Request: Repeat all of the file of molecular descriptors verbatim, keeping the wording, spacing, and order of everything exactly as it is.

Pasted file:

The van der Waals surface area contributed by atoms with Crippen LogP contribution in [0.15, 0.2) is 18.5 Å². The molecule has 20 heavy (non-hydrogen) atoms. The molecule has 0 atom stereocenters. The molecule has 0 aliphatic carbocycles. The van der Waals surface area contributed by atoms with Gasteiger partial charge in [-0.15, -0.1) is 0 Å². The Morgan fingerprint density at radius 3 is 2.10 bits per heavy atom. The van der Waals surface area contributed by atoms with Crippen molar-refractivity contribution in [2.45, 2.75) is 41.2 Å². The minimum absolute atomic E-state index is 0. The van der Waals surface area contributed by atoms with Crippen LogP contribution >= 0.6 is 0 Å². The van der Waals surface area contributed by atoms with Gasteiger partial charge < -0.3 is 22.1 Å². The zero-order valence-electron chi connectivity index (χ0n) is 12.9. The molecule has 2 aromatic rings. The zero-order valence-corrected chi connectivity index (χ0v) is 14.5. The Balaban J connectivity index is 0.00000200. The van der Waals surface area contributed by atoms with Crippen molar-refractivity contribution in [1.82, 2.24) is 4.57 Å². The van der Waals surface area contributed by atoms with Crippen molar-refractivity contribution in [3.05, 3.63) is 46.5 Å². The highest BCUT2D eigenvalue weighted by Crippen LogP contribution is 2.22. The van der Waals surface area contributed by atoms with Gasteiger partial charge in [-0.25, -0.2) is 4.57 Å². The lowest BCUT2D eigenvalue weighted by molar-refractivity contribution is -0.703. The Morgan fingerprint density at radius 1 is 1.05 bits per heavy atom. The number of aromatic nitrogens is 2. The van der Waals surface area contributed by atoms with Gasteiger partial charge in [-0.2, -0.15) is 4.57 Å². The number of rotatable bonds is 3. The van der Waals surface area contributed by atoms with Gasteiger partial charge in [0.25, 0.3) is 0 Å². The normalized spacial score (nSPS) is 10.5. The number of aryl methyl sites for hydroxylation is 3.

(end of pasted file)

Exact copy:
The van der Waals surface area contributed by atoms with Crippen LogP contribution in [0.15, 0.2) is 18.5 Å². The molecule has 20 heavy (non-hydrogen) atoms. The molecule has 0 atom stereocenters. The molecule has 0 aliphatic carbocycles. The van der Waals surface area contributed by atoms with Gasteiger partial charge in [-0.15, -0.1) is 0 Å². The Morgan fingerprint density at radius 3 is 2.10 bits per heavy atom. The van der Waals surface area contributed by atoms with Crippen molar-refractivity contribution in [2.45, 2.75) is 41.2 Å². The minimum absolute atomic E-state index is 0. The van der Waals surface area contributed by atoms with Crippen LogP contribution >= 0.6 is 0 Å². The van der Waals surface area contributed by atoms with Gasteiger partial charge < -0.3 is 22.1 Å². The zero-order valence-electron chi connectivity index (χ0n) is 12.9. The molecule has 2 aromatic rings. The zero-order valence-corrected chi connectivity index (χ0v) is 14.5. The Balaban J connectivity index is 0.00000200. The van der Waals surface area contributed by atoms with Crippen molar-refractivity contribution in [1.82, 2.24) is 4.57 Å². The van der Waals surface area contributed by atoms with Crippen molar-refractivity contribution in [3.05, 3.63) is 46.5 Å². The highest BCUT2D eigenvalue weighted by Crippen LogP contribution is 2.22. The van der Waals surface area contributed by atoms with Gasteiger partial charge in [-0.25, -0.2) is 4.57 Å². The lowest BCUT2D eigenvalue weighted by molar-refractivity contribution is -0.703. The Morgan fingerprint density at radius 1 is 1.05 bits per heavy atom. The number of aromatic nitrogens is 2. The van der Waals surface area contributed by atoms with Gasteiger partial charge in [-0.2, -0.15) is 4.57 Å². The number of rotatable bonds is 3. The van der Waals surface area contributed by atoms with Gasteiger partial charge in [0.25, 0.3) is 0 Å². The normalized spacial score (nSPS) is 10.5. The number of aryl methyl sites for hydroxylation is 3.